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Last Updated: Thursday, 11 October 2007, 14:55 GMT 15:55 UK
Disease affecting affluent Kenyans
By Adam Mynott
BBC News, Naivasha

Patients waiting at Naivasha Hospital, Kenya
Many people are unaware that they have diabetes

It is called the "silent killer".

In Kenya the official rate for people suffering from diabetes is 3.5%, but even the experts at the Ministry of Health in Nairobi know this is a ludicrous underestimate.

The real rate of diabetes in Kenya is more like 10%, and some say it could be higher.

Of all the serious non-communicable diseases, diabetes has the distinction of being the least diagnosed.

The World Diabetes Foundation, which is issuing grave warnings that diabetes is turning into a pandemic, estimates that in the developing world a quarter of people who have diabetes don't realise it.

The symptoms of thirst, aching joints, failing eyesight and loss of balance are put down to old age or a persistent cold or a virus.

Just visitors

It is also a disease that preys on people who are relatively affluent, so in the developing world, where the increase is most dramatic, it is catching many by surprise.

Dr Osborn Tembu
Most people don't visit the hospital until the symptoms get quite severe. For months people can be walking around with elevated sugar levels
Dr Osborn Tembu

Naivasha town sits alongside the eponymous lake in the Rift Valley about an hour's drive from Kenya's capital, Nairobi.

It is a scruffy conurbation that doesn't, at first sight, betray relative affluence.

A third of the cut flowers sold in Europe are grown in greenhouses clustered around the southern margin of Lake Naivasha and, while it hasn't made the town wealthy, the flower business has provided thousands of jobs and injected money into Naivasha.

It is this money that is indirectly pushing up the rate of diabetes locally.

The town's District Hospital held an open day recently and the 700 or so people who dropped in were tested for diabetes.

These weren't people who were ill. They were just visitors, but doctors found that more than 5% of them had diabetes.

Recently retired

Dr Osborn Tembu, who runs a clinic for diabetes sufferers every Thursday, was not surprised.

He said "Most people don't visit the hospital until the symptoms get quite severe. For months people can be walking around with elevated sugar levels, which can be very harmful."

He said the other problem in diagnosing diabetes is that, "the vast majority of people in the villages don't know about diabetes. They are aware of the infectious diseases but diabetes, no."

Recently retired Naivasha businessman Amos Kit Kiranje knew about diabetes, but it was a while before he realised that something was wrong.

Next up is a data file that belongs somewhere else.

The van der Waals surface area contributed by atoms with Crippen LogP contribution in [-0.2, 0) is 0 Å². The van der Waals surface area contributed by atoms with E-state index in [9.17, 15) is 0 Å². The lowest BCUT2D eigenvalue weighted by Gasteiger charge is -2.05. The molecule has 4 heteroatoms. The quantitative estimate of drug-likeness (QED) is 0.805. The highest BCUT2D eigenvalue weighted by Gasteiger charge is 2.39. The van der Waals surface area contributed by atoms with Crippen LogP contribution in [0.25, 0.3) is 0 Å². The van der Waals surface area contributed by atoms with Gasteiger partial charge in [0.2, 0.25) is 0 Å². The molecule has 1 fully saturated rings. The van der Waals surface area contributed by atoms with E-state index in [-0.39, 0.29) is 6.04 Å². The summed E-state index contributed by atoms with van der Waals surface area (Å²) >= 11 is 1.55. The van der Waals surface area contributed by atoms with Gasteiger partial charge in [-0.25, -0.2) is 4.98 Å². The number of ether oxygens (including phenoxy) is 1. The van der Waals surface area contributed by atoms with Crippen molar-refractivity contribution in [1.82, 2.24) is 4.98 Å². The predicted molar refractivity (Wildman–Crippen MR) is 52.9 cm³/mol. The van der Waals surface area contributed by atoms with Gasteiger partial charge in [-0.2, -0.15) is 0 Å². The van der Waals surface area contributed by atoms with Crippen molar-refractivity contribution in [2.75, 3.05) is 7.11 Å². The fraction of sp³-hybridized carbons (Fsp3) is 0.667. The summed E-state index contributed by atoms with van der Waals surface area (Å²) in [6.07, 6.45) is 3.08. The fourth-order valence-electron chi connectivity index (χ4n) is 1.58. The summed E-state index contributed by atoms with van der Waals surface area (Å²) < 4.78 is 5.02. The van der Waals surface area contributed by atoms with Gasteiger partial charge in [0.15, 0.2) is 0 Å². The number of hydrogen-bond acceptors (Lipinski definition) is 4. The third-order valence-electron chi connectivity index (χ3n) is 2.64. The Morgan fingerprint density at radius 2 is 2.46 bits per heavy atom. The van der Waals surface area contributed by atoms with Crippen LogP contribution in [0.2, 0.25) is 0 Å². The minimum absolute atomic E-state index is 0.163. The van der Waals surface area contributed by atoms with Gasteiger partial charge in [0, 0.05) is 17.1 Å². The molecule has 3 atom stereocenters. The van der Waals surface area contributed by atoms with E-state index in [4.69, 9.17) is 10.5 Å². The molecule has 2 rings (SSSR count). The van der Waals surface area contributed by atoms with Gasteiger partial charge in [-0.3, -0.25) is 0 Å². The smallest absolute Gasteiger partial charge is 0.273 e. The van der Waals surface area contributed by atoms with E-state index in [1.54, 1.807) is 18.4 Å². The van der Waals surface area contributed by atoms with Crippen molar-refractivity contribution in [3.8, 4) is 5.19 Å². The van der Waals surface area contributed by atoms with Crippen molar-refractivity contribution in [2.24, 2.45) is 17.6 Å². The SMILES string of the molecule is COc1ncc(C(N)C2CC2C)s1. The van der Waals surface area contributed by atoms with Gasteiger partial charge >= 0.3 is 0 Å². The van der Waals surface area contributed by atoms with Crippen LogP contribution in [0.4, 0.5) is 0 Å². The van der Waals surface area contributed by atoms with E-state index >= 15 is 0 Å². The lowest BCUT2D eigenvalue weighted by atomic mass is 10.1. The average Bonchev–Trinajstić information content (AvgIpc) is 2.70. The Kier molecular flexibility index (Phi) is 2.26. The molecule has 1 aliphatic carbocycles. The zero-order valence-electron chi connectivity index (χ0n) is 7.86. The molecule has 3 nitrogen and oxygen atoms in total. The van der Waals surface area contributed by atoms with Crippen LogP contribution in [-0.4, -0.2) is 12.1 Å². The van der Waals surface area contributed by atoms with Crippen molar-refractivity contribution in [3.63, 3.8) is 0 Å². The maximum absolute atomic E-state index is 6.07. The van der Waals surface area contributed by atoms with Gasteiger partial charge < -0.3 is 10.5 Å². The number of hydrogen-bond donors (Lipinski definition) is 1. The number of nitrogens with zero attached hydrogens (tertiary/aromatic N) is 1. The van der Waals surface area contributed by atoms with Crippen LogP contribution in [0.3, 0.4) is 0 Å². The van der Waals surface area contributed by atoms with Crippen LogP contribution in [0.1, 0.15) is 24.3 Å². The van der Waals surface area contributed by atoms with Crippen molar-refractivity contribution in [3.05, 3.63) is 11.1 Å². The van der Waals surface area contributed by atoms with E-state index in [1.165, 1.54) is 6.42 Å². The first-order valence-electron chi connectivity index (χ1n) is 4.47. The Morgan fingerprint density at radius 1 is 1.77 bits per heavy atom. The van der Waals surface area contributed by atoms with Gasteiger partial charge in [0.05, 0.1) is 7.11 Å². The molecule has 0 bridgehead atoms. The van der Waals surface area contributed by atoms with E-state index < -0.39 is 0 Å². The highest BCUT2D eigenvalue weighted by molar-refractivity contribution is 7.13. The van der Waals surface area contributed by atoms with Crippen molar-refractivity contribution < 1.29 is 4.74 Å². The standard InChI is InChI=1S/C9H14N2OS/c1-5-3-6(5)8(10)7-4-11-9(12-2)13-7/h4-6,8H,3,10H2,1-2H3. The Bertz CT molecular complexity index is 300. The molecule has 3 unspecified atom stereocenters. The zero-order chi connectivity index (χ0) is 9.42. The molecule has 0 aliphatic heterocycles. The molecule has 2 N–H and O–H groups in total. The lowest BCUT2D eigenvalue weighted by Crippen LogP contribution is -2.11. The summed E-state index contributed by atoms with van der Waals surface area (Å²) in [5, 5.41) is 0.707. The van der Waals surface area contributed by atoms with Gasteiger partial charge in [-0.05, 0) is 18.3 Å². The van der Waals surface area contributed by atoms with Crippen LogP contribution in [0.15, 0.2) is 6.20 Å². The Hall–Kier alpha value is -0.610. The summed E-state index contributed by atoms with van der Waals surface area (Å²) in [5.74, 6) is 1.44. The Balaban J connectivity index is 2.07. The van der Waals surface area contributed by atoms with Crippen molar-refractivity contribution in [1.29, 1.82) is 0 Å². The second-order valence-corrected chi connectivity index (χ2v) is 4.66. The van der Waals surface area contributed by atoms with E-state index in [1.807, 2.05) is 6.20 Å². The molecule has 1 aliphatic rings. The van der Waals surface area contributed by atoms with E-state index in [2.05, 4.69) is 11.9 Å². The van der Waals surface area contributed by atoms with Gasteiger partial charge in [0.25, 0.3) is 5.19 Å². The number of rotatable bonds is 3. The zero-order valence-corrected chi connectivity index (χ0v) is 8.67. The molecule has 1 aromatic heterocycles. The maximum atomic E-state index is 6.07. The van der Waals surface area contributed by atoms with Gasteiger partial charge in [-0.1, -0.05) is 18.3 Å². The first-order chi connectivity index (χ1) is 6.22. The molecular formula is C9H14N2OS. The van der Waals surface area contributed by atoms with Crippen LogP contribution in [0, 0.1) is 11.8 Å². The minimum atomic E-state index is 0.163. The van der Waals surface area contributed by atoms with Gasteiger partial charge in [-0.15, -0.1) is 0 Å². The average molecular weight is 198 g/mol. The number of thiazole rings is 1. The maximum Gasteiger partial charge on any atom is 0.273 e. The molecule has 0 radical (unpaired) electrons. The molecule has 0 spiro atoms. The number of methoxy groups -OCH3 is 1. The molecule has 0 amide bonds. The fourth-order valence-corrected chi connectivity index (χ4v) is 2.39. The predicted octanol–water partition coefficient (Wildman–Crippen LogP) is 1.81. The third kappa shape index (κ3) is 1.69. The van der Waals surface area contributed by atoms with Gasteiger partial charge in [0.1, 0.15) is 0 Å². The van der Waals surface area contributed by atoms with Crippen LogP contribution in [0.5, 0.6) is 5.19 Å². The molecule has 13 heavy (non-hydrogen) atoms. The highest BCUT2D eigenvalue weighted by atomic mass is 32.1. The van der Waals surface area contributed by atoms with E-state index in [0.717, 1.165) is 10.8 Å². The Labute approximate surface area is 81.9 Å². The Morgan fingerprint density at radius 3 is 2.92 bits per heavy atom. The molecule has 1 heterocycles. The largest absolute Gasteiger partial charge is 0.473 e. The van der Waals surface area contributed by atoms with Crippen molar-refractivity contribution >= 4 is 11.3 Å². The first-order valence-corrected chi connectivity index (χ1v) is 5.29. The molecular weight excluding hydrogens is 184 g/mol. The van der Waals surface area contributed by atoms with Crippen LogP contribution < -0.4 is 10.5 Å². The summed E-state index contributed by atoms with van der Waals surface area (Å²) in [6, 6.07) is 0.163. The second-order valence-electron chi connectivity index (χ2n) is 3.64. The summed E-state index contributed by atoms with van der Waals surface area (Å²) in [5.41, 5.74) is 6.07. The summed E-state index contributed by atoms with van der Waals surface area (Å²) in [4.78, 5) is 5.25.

"I had thirst," he said, "excessive thirst, a lot or urination, blurred vision. I was actually seeing double. I suffered from, palpitations. I could not talk properly and in the mornings, I got up and immediately felt dizzy."

Cut down

Mr Kiranje and at least 85% of people suffering from diabetes have Type II which is linked directly to a poor diet and a lack of exercise.

MRI Scan showing internal fat deposits
Type II diabetes is linked directly to a poor diet and a lack of exercise

By his own admission, Amos is carrying a bit too much weight and now he's retired, he's not as active as he used to be, like many others in Naivasha.

At the clinic at Naivasha District Hospital every Thursday he is told to cut down on starchy foods, to avoid sugary drinks and to take more exercise.

"I know now how to control my diabetes," he said, "but it's not easy."

Type II diabetes is hitting the developing world.

It is being contracted in places which are more used to hunger, malnutrition and poverty.

Changing lifestyles

Type II diabetes is a disease of affluence and in communities in Kenya and the whole of the developing world its effects are increasingly severe because there is no natural resistance to it.

It's a big problem for me... It's a lot of money
Amos Kiranje
Retired businessman, Naivasha

In the West, where diabetes is also a bad problem, there is a level of tolerance to it, which mitigates its prevalence.

In Africa, India, parts of the Far East and South America there is not.

Dr William Maina, the head of the non-communicable diseases unit at Kenya's Ministry of Health, is worried about changing lifestyles.

"Today we are seeing more people consuming unhealthy foods; foods that are high in carbohydrates, high in sugars, high in salts, high in fats. At the same time we are seeing people lead more sedentary lifestyles. This is exposing them to risks," he said,

"Diabetes is very serious. It's a killer."

Diabetes is already responsible for as many deaths as HIV/Aids, around 3m worldwide every year, but it gets nothing like the attention and publicity.


Kenya is launching a public health drive to inform and warn about diabetes.

Glass of milk
Drinking milk helps ward off a condition linked to diabetes

While exercise and the right food can avert diabetes, restoring the correct sugar concentration in the blood in some patients, can only be achieved with prescribed insulin.

This is the other critical issue in the developing world.

Insulin is an expensive drug and in Kenya where the per capita income is put at $1,200 a year it is beyond the reach of many.

Amos Kiranje says it's a struggle for him to meet the costs, and compared to many he is not poor.

"I have to buy drugs for blood pressure as well and other things so I spend around 2,000 or 2,500 shillings ($38) every month.

"It's a lot of money."


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